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RE: a problem with CSS and MicroSoft Internet Explorer

From: Jelks Cabaniss <jelks@jelks.nu>
Date: Thu, 7 Mar 2002 22:08:42 -0500
To: <html-tidy@w3.org>
Message-ID: <000201c1c64e$8ecf8d00$6501a8c0@blackie>
Jean-Claude Grégoire wrote:

> <!DOCTYPE HTML PUBLIC "-//W3C//DTD HTML 4.01 Transitional//EN">
> Now MS Internet Explorer (vers 6.0) doesn't understand the code:
> "margin-left: auto; margin-right: auto;"
> any more, and my rose table goes to the left side of the screen!...

It's a goofy idea called "Doctype Sniffing", invented and implemented by
Netscape/Mozilla (for NS6 and the Mozilla builds) and dutifully copied
by Microsoft for IE 6.0.

The idea is this: if the user has *no* DOCTYPE, or HTML 4.x
Transitional, or an earlier "official" one, then give them the old
CSS-with-bugs.  If they request HTML 4.x Strict or an "unknown" one,
give them the "new" and "bug-free" CSS.

The reason they did this was that if they all of a sudden replaced the
CSS engines, people would complain that their pages all of a sudden
looked terrible in the new bug-reduced version.  :)  So they needed a
"switch", something to say "turn on/off correct CSS".  In possibly a
glue-sniffing-induced moment of brilliance they decided to use the
DOCTYPE declaration as this "switch".  

(In your case, IE5.x and earlier didn't understand the CSS "auto" for

Several things wrong with this idea, IMO:

1)  What has CSS got to do a document's data structure (as defined by
the DTD)?

2)  IE6's "good" CSS is still very buggy!  So what are they going to use
as a "switch" for IE7 or 8 or whenever they finally get it right?  :)

Any your choices would appear to be:

A)  Use the Transitional DTD and be stuck with buggy CSS.

B)  Change the DOCTYPE to reference your own custom DTD.  Note in this
case you could actually -- if validation is something you use -- copy
the HTML 4.0 Transitional DTD to your own location and reference it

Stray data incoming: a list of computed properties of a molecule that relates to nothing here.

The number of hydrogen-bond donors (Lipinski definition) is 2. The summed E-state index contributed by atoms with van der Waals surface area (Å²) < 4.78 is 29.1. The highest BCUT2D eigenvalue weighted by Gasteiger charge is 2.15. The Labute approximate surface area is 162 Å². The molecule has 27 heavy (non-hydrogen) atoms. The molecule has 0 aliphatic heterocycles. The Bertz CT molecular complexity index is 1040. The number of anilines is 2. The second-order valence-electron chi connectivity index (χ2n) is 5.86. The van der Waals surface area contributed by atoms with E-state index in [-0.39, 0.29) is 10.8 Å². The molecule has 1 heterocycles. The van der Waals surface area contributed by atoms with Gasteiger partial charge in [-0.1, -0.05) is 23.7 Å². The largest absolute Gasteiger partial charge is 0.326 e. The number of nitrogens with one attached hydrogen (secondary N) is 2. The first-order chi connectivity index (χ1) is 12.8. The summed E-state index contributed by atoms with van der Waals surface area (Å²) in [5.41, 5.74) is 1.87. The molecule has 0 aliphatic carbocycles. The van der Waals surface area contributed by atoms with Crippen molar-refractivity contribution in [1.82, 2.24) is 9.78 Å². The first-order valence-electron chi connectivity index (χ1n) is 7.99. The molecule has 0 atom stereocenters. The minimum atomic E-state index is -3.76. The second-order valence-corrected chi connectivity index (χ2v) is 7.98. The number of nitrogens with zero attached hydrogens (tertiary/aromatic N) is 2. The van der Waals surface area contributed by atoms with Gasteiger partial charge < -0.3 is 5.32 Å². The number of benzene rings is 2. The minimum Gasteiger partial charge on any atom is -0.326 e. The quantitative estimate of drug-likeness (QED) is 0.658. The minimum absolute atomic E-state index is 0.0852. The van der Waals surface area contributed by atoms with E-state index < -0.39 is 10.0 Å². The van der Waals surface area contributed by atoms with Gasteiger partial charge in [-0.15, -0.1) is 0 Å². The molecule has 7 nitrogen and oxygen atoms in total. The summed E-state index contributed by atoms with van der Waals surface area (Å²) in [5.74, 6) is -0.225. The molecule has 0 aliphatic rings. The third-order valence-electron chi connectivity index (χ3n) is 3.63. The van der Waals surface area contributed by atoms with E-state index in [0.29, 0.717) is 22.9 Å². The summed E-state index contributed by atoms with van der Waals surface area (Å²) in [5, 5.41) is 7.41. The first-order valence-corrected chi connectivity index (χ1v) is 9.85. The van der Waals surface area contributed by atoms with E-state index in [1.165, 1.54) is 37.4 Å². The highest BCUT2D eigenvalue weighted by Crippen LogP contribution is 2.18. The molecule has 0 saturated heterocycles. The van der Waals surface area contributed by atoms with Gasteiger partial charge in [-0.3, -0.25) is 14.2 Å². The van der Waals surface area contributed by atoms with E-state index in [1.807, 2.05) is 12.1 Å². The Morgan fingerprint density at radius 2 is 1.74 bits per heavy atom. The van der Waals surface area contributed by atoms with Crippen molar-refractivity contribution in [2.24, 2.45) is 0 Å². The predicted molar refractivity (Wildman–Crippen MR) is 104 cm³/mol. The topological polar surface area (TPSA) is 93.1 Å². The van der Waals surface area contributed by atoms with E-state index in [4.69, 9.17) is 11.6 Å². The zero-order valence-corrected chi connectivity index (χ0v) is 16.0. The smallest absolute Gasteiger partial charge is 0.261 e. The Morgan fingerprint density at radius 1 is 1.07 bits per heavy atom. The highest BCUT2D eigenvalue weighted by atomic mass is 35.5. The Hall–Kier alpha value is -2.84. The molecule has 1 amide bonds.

under a different name.  In that case you'd be still really using the
Transitional DTD for markup purposes, but you'd be "fooling" the Doctype
Sniffer and thus allowing you to use good CSS.

And if you don't give a hoot about markup validation, you could actually
just change the Doctype declaration to read something like:

	<!DOCTYPE HTML "Silly Nonsense">

and the CSS you gave in your example will work correctly -- try it!  So
much for the brilliance of Doctype Sniffing...  :)

C)  Change the DOCTYPE to reference the Strict DTD.  (See below)

> Then I test my html file with Tidy.

Tidy is not really "testing" your markup (for that, you'd use a
validator[1]).  It's "Tidying" it -- making an attempt at cleaning up
markup errors and then "pretty-printing" the result.

>  Result:
> Tidy (vers 30th April 2000) Parsing "xxxxx.htm"
> "xxxxx.htm" appears to be HTML 4.01 Transitional
> no warnings or errors were found
> As a result, I follow the advice of TIDY and I change the 
> text of the line #1 of my html file to this one :
> <!DOCTYPE HTML PUBLIC "-//W3C//DTD HTML 4.01 Transitional//EN">

Take Tidy's guess of what the file was to begin with with a grain of
salt -- it's not advice as to what it *should* be.  The DTD *you* want
your document to conform to is what is important.  Since you're using
CSS anyway, and thus don't need the presentational markup of the
Transitional DTD, I would suggest you use the Strict DTD (avoid
<center>, <font>, etc.).  If so, change your Doctype declaration to

	<!DOCTYPE html PUBLIC "-//W3C//DTD HTML 4.01//EN">

Then you can have clean markup *and* use (relatively :) good CSS.

[1] http://www.htmlhelp.com/tools/validator/

Received on Thursday, 7 March 2002 22:09:04 UTC

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